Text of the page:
Tuesday, August 25, 2020

The 1892 William E. Diller House - 62 West 69th Street

Beginning in 1892 the south side of West 69th Street between Central Park West and Columbus Avenue filled with groups of rowhouses erected by several developers.  Most interesting is that all of them used the same architect--Gilbert A. Schellenger.  The result was an architecturally cohesive block despite the various owners.

Among the earliest were the eight Renaissance Revival style houses at Nos. 48 through 70 West 69th Street which Schellenger designed for Dr. William Edward Diller.   Diller was apparently pleased with the row, for he moved his family into No. 62.

Like every other house on the block, No. 62 rose four stories above an English basement.  A stone stoop rose to the entrance which was flanked by fluted Corinthian pilasters.  They upheld sturdy foliate brackets which, in turn, supported a second floor balcony.

A diminutive engaged column that clung to the facade between the parlor windows sprouted an angled bay which supported a second balcony.  Intricate carvings covered the base of the bay and filled the spandrel panels of the parlor level and the second floor.  The openings of third floor wore molded cornices and those of the fourth triangular pediments.  A cast metal cornice completed the design.

Delicate carved panels, now painted, filled the panels.
Dr. Diller was born in New York City on July 31, 1858.  A graduate of the University of Virginia, he married Elizabeth A. Crawford in 1884.  The couple had two daughters, Mary Elizabeth and Virginia Crawford Diller.  The successful physician added to his significant wealth by speculating in real estate.  He and Schellenger would work together on several other projects.  

Dr. Wm. Edward Diller - University of Virginia, Its History, Influence, Equipment and Characteristics, 1904 (copyright expired)
The family lived quietly in the house, garnering little attention.  The Diller name appeared in newspapers only in relation to William's buying and selling of properties.  In August 1900 Diller sold his 20-foot wide home to John C. Duenhauer.

Born in Bavaria in 1847, Duenhauer was listed as a butcher as early as 1870.  He and his wife, the former Marie Louisa Jung (known as Mary), were married on May 28, 1878.  They had five children, Rose, John F., May, Frederick, and William Leonard.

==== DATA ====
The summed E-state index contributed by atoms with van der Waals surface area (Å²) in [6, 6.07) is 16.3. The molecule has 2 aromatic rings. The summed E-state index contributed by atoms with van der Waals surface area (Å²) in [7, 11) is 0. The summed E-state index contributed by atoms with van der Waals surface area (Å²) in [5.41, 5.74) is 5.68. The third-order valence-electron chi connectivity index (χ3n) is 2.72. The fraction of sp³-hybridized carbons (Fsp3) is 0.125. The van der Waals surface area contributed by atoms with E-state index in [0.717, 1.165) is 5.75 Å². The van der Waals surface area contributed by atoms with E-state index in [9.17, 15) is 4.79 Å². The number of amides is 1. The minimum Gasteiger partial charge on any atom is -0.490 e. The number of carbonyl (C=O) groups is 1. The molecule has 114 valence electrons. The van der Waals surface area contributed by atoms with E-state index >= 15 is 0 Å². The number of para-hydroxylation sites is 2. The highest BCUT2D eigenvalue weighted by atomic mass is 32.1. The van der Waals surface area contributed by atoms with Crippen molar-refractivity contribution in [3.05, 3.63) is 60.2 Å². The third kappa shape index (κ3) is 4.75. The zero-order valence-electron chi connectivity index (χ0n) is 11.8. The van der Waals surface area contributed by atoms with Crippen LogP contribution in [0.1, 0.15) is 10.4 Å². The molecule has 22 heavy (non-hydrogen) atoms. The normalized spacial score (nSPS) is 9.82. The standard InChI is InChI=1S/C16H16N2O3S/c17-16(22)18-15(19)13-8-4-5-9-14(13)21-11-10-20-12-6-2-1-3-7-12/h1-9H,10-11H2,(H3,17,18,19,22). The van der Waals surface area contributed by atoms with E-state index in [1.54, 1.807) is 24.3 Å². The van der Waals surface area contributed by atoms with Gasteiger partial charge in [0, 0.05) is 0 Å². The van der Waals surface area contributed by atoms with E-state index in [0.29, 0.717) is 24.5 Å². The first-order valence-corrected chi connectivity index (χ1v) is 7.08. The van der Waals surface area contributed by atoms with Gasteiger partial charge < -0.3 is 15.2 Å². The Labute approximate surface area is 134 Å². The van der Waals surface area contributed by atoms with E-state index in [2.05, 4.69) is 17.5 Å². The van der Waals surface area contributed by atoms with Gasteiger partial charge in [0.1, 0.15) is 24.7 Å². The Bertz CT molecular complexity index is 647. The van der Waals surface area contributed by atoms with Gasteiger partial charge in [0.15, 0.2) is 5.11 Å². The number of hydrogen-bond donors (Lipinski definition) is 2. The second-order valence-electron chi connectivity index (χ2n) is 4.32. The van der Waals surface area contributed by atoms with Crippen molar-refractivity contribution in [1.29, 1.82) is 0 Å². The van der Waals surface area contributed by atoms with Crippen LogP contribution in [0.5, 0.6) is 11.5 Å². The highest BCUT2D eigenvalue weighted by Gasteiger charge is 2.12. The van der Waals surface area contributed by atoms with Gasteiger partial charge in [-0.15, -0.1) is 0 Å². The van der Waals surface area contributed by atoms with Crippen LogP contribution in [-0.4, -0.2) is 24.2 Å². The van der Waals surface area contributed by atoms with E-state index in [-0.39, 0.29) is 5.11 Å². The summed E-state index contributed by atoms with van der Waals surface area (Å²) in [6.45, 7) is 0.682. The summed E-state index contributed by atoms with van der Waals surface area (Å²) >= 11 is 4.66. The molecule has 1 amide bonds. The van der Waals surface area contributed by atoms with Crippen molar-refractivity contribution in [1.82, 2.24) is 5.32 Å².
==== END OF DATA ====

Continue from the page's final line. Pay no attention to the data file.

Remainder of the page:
John Duenhauer was no store front butcher.  An advertisement in The Sun on March 7, 1909 described his operation on Spring Street as "City Dressed Prime Beef and Provisions."  His customers included hotels, steamships and restaurants.   Living with the family in the 69th Street house that year were three servants, 37-year old Hungarian-born Anna Manak, the cook; Mary Holdstetter, the 21-year old maid who was also born in Hungary; and Sophie Green, the 24-year old Irish-born laundress.

Despite the family's comfortable finances, it appears that John saw no reason to overspend on the children's educations.  In 1902 William was enrolled as a sub-freshman in the Free Academy of the City of New York in the "Language Course, Classical."  The sons would eventually all be taken into their father's business.

Young William was apparently more free with his money.  Only his name appeared in society columns.  Such was the case on August 1, 1909 when The New York Times reported that the 20-year old was a guest "at the Friday night card party at the Warwick Arms" in Point Pleasant, New Jersey.

On April 6, 1913 May's engagement to Frederick H. Knocke was announced.   The wedding took place in the 69th Street house on October 8 that year with Rose as her sister's attendant.  The New York Times described the rose point lace veil as being "caught up with sprays of lilies of the valley, and [the bride] carried a shower bouquet of lilies of the valley."  On her satin gown was the diamond bow-knot given to her by the groom.

Frederick and John J. branched out that year by incorporating the Roydi Realty Corp.   The brothers pooled $20,000 to start their firm (more than half a million in today's dollars).  By 1915 they took William into the business as secretary and director.

The original stoop can be seen in this 1941 photo.  via the NYC Dept of Records & Information Services

Marie Louise Dauenhauer died on New Year's Day 1920 at the age of 64.  Her husband and son, Frederick, remained in No. 62 for another decade.  John died on April 1, 1930 at the age of 82 and Frederick left soon afterward.

By 1932 the house was being leased as unofficial apartments.  It was not until 1958 that an official conversion was completed, resulting in two apartments on each floor.  It may have been at this time that the stoop was removed to create a more open entrance to the former basement level, and a metal replacement installed.

The original stoop was a straight version of the one next door.
Among the tenants in the 1970's were Ralph Alswang and his wife, Betty.  He was described by The New York Times as "the Broadway scenic designer who turned a stunning series of stage successes into a career as one of the nation's foremost designers of theaters."  After having designed the sets of hits like The Rainmaker, A Raisin in the Sun, and Sunrise at Campobello, Alswang switched careers to design theaters.

He won acclaim for his designs of playhouses like the Palace and Uris Theaters on Broadway, the Latin Theater in Las Vegas, the New Orleans Civic Center, and the Pine Knob Pavilion in Michigan.

Betty Alswang died in 1978.  The following year, on February 15, Ralph suffered a fatal heart attack in his apartment.  He was 62 years old.

The stone facade of the Diller house has been painted and the entrance door replaced.  Nevertheless, even with its missing stoop, the residence retains most of its architectural integrity after more than a century and a quarter.

photographs by the author

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